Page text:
John took the Lancastrian side and I lined up the Yorkists with imported mercenaries.
As a variation, and because we know how each other plays, it was decided to draw maps and deploy 'blind' on this occasion. The sides were roughly equal with 48 'elements' each.
The Lancastrians deployed with Archers and Crossbowmen screening Men at arms on their left, soon joined by the Lancastrian cavalry contingent.
Their right was anchored on the church of St Mark and it's handy walls. Again a heavy screen of archery covered a hard core of men at arms.
The Yorkists lined up with an archery heavy right wing with attendant men at arms, a lighter gun park in the centre with a formidable pike block and cavalry, and they decided to pack all their mercenaries on the left wing. this consisted of a lighter pike block, crossbowmen and hand gunners screened by a line of pavissiers.
First moves saw a cautious advance from the Yorkists, while the Lancastrians got into their stride and crunched upfield. On their left the Lancastrian cavalry were particularly eager, and the lighter sergeants poured forward toward the Yorkist archery, followed closely by the Lancastrian heavies.
The very ground began to shake and the Yorkist archers, veterans to a man on this wing, nocked arrows and waited for their orders....
As Lancastrians passed the pre-arranged range markers, the orders came. "Draw.......Loose!"
The arrow cloud rose and fell and the Sergeants never even came close to the Yorkist lines. Most fell in a welter of screaming horseflesh and men. those who survived were stunned and stationary and fell or fled as the Yorkist archers started to pick out individual targets.
The heavies still came on but were hampered getting past their fallen comrades and lost men as well to the relentless arrow storm.
In the centre, the Lancastrian guns were galling the Yorkist cavalry into precipitate action, and on the Lancastrian right, the infantry moved steadily forward whilst their mercenary opponents inexplicably hesitated.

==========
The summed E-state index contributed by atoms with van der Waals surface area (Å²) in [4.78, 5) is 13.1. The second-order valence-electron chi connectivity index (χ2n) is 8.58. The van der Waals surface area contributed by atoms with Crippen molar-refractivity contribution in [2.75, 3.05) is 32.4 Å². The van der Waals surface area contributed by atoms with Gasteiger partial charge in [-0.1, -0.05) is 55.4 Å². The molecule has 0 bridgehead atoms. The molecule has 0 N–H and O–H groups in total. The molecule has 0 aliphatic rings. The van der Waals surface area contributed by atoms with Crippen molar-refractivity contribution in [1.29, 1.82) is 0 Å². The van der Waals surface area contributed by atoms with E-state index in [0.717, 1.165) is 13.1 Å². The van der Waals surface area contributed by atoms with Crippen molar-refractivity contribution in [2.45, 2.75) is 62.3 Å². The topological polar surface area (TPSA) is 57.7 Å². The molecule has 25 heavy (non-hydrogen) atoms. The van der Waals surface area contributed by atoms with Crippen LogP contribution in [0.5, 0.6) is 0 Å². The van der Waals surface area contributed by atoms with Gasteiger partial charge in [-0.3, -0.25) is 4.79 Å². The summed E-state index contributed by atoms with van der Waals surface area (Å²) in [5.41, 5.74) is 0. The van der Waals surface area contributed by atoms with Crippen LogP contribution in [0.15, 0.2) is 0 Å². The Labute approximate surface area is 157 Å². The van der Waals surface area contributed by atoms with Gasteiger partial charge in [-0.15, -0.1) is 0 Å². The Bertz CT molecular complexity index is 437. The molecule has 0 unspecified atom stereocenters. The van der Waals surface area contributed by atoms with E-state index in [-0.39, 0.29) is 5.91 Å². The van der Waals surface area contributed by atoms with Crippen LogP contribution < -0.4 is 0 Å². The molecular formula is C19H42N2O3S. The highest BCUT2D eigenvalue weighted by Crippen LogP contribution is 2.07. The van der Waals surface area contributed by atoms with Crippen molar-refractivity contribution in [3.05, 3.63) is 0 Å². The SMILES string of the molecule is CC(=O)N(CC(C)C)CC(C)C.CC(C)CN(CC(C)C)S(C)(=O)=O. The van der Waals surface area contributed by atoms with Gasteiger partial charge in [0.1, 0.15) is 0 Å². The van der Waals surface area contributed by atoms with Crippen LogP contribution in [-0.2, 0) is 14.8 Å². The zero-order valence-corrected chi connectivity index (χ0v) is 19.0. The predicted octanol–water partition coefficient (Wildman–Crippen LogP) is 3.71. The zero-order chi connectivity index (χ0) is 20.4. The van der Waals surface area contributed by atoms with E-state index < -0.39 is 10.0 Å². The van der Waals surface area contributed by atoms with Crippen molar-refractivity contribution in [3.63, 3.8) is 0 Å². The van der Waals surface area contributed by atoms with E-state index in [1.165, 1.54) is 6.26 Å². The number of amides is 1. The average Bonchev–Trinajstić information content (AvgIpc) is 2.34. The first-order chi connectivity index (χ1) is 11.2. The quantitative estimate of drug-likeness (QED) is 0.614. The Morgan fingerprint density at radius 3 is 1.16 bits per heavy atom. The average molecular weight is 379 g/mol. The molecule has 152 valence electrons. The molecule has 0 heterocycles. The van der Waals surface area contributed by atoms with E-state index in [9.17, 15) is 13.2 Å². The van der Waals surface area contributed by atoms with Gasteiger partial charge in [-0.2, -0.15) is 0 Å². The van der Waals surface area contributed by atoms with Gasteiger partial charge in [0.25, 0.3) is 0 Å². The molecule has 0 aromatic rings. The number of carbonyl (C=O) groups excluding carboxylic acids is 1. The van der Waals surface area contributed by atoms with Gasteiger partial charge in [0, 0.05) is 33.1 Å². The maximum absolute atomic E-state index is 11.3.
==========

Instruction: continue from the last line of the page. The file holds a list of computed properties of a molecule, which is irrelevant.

On the Lancastrian left, the heavies finally got to grips with the Yorkist archers, but the cost had been high, and though they extracted some measure of revenge, eventually even the plate-clad flower of the Lancastrian army was all but destroyed, their sorry remnants leaving the field shocked and tattered.
Meanwhile on the other wing, the mercenaries finally got a move on and in a significant blow for technology, the hand gunners produced their first ever recorded success, blowing away an element of crossbowmen. Sadly this was their only contribution and as they valiantly tried to reload, the Lancastrian crossbowmen loosed a devastating volley which destroyed them utterly.
Alongside the hand gunners, the pavissiers advanced to contact.
The Yorkist centre, unable to withstand the attentions of the Lancastrian guns launched its entire cavalry force forward and the pike block rumbled forth in attendance.
The Lancastrian gunners faced a horrifying choice, stay, and get skewered...or run and get skewered!
Unsurprisingly they fell to their guns with a will.
The Yorkist, mercenary left was still lagging and seemed reluctant to engage, with the exception of the pavissiers who were giving a good account of themselves but buckling under the strain.
The Yorkist gunners were plying a lively trade, but with limited results.
In the centre, the Lancastrian gun park blew away the last of the Yorkist cavalry just as they reached the gun muzzles. The Yorkist pike had been delayed by the attentions of a unit of crossbowmen and arrived at the guns just as they were able to swivel and fire after despatching the horsemen.
The pike staggered, came on, staggered again and finally overran one gun crew before coming to a halt. Their ranks tattered and rent by the unexpectedly effective Lancastrian guns.
At this point the Yorkist mercenaries also started to falter, units failing and fleeing one after another.
Despite some heroic efforts on the other wing where the Yorkist men at arms had come to bill strokes with their Lancastrian opponents, it was clear that the house of Lancaster had won the day!
A great game played in the right spirit.....and yet again John ended in possession of the field!
Comments as ever welcome and appreciated.
Yes I am aware of the anachronisms. 'The Company of the Rose' ( My Guys) were originally put together as a 100 years War/Free Company, but hey I am shameless! I am also suitably ashamed at fielding unbased figures for a game. My only excuse is that it was the only way to make up the numbers.
All the best.